College of Computing Building
Charles Isbell, email@example.com
380 Centennial Research Building, 385-4304
Office Hours: TBA
Patrick Yaner, firstname.lastname@example.org
Office Hours: MW 10:30-12:00
CRB 391 by default, CCB Picnic Area by prior appt.
Office Hours: TTh 3:15-4:15
CRB 367 by default, CCB Picnic Area by prior appt.
Introduction to Intelligent Systems is a three-credit undergraduate course on Artificial Intelligence. The class is called Introduction to Intelligent Systems instead of Introduction to Artificial Intelligence to emphasize that we intend to approach AI from the point of view of building intelligent agents, environments and systems. In particular, you will learn about the methods and tools that will allow you to build complete systems that can interact intelligently with their environment by learning and reasoning about the world.
There are three primary objectives for the course:
To provide a broad survey of AI and Intelligent Systems
To develop a deeper understanding of several major topics in AI
To develop the design and programming skills that will help you to build intelligent artifacts
In practice, you should develop enough basic skills and background that you can pursue any desire you have to learn more about specific areas in IS, whether those areas are planning, knowledge representation, machine learning, vision, robotics or whatever.
Someone once said that the trick to doing AI is coming up with a good representation. That's not quite all there is to it, but it's close enough, so to succeed at this class, you should know a bit about data structures and algorithms. At the very least, you will have to be able to read pseudocode and understand basic algorithms as they are presented to you. As the semester continues, it turns out that a familarity with basic probability theory will also be very useful; however, we will spend some time on that in class in order to refresh your memory. Finally, you should feel pretty comfortable programming on your own. At least two of the projects will be in LISP, and one will almost certainly be in C.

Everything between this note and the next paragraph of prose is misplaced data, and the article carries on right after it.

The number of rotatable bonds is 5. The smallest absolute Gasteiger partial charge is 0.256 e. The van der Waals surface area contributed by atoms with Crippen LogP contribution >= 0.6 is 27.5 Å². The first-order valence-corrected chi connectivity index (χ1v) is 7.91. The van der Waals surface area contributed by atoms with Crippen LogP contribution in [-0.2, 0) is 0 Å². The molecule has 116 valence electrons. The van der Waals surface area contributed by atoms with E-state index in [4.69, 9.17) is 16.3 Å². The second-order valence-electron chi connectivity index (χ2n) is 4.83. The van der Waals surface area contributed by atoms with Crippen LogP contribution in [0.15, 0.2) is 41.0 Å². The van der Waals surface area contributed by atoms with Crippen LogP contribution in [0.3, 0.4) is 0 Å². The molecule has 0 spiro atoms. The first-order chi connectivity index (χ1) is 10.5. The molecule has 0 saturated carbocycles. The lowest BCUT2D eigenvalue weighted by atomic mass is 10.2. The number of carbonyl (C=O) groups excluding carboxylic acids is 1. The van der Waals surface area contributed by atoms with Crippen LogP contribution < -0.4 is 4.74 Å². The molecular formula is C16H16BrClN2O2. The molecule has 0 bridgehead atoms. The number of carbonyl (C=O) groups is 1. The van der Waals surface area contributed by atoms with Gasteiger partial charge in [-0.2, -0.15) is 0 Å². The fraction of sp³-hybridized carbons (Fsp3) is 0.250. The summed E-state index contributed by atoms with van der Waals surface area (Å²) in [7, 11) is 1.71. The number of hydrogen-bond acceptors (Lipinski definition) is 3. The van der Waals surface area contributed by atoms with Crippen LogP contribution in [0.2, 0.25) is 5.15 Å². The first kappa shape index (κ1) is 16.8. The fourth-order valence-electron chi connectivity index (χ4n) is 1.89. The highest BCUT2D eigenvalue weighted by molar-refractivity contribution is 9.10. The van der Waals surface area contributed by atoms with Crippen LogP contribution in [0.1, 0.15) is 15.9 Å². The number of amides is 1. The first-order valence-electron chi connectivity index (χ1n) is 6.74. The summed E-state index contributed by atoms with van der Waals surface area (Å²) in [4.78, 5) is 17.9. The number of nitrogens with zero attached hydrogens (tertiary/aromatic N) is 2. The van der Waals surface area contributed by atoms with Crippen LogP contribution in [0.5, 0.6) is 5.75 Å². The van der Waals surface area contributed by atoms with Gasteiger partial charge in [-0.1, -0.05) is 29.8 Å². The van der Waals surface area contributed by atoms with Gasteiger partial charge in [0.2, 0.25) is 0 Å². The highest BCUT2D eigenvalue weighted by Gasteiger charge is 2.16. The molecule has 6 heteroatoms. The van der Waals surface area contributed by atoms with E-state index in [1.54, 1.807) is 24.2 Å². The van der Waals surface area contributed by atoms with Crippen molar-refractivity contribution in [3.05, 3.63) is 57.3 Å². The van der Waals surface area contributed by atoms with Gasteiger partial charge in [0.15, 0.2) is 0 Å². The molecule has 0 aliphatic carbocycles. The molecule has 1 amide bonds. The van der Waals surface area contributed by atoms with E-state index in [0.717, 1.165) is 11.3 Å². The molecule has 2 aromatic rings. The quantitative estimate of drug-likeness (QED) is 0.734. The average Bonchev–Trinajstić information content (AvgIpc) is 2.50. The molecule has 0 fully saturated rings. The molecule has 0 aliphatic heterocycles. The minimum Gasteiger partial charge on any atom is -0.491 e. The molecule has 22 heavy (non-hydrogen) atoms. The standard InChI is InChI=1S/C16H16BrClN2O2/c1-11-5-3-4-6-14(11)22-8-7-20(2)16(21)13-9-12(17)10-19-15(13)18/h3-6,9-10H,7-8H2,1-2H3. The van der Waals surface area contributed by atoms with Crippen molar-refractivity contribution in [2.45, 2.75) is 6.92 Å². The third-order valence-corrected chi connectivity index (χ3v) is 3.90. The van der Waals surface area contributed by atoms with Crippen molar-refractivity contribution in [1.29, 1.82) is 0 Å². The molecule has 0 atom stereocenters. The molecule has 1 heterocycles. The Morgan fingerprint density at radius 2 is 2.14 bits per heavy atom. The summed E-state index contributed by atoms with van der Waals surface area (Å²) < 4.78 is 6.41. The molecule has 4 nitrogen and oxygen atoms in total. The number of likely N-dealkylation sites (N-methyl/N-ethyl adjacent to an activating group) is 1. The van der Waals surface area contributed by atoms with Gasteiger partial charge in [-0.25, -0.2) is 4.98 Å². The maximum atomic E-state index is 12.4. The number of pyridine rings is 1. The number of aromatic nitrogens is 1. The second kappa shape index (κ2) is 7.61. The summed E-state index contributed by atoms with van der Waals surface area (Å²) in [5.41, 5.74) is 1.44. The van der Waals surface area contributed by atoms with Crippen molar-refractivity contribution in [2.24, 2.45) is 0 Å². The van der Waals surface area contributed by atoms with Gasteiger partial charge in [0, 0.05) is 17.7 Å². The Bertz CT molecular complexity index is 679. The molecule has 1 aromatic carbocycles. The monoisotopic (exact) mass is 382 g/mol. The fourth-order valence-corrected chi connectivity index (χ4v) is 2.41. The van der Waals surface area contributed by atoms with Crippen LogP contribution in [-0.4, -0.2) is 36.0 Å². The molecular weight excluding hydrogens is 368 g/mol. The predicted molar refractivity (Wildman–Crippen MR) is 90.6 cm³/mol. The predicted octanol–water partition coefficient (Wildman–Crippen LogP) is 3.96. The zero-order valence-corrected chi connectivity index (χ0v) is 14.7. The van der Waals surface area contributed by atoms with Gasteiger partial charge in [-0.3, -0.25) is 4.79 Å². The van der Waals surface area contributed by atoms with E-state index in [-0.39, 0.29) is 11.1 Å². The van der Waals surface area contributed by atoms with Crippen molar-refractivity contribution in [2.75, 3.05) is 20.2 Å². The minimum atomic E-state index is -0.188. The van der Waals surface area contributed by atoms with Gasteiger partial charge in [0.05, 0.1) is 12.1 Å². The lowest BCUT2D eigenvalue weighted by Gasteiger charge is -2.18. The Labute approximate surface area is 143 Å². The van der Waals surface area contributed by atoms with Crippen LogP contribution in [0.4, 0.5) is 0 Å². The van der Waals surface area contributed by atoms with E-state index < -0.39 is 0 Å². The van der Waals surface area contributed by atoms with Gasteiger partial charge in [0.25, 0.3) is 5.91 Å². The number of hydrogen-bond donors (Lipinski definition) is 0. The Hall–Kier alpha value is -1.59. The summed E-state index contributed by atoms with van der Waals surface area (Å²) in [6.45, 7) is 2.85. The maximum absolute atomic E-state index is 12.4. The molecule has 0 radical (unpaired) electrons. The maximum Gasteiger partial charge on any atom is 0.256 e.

Having said all that, the most important prerequisite for enjoying and doing well in this class is your interest in the material. That sounds vaguely corny I'm sure, but in the end it will be your own motivation to understand the material that gets you through it more than anything else.
If you are not sure whether this class is for you, please talk to me.
Readings. The textbook for the course is the second edition of Artificial Intelligence: A Modern Approach by Russell and Norvig. The second edition is relatively new, and there are significiant differences between it and the first edition, so be sure to have the right edition. We will follow the textbook quite closely (although time will not permit us to cover all of the chapters), so it is imperative that you have a copy of the book. We will occasionally use supplemental readings as well, but those will be provided for you.
Computing. You will have access to CoC clusters for your programming assignments. You can use whatever machines you want to do the work; however, the final result will have to run on the standard CoC boxes. Exactly what this means will be spelled out on each assignment. This shouldn't be much of a restriction for you.
Web. We will use the class web page to post last minute announcements, so check it early and often. Aside from that, if you want to learn more about intelligent systems or artificial intelligence, you can find an enormous amount just by typing in keywords in google (or whatever your favorite search engine is). One good place to start is with AI on the Web. It's also worth pointing out that Georgia Tech enjoys one of the largest IS groups around and our interests are quite broad, so surfing faculty web pages can also be enlightening.
I reserve the right to modify any of these plans as need be during the course of the class; however, I won't do anything capriciously, anything I do change won't be too drastic, and you'll be informed as far in advance as possible.